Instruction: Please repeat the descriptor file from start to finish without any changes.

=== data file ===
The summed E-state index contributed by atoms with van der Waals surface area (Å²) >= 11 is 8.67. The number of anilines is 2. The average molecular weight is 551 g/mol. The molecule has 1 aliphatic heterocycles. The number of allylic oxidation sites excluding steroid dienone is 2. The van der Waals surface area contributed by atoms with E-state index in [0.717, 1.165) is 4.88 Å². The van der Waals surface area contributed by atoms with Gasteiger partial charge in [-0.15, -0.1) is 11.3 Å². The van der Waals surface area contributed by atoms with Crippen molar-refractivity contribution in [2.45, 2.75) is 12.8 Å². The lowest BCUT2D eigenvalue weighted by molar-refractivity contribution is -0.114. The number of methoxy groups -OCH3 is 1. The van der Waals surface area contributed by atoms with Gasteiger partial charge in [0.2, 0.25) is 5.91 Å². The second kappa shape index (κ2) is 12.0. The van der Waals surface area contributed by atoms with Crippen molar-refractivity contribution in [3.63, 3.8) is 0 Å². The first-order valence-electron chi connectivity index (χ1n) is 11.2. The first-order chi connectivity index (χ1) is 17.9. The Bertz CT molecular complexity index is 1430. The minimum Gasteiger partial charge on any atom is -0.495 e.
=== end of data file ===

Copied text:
The summed E-state index contributed by atoms with van der Waals surface area (Å²) >= 11 is 8.67. The number of anilines is 2. The average molecular weight is 551 g/mol. The molecule has 1 aliphatic heterocycles. The number of allylic oxidation sites excluding steroid dienone is 2. The van der Waals surface area contributed by atoms with E-state index in [0.717, 1.165) is 4.88 Å². The van der Waals surface area contributed by atoms with Gasteiger partial charge in [-0.15, -0.1) is 11.3 Å². The van der Waals surface area contributed by atoms with Crippen molar-refractivity contribution in [2.45, 2.75) is 12.8 Å². The lowest BCUT2D eigenvalue weighted by molar-refractivity contribution is -0.114. The number of methoxy groups -OCH3 is 1. The van der Waals surface area contributed by atoms with Gasteiger partial charge in [0.2, 0.25) is 5.91 Å². The second kappa shape index (κ2) is 12.0. The van der Waals surface area contributed by atoms with Crippen molar-refractivity contribution in [3.63, 3.8) is 0 Å². The first-order valence-electron chi connectivity index (χ1n) is 11.2. The first-order chi connectivity index (χ1) is 17.9. The Bertz CT molecular complexity index is 1430. The minimum Gasteiger partial charge on any atom is -0.495 e.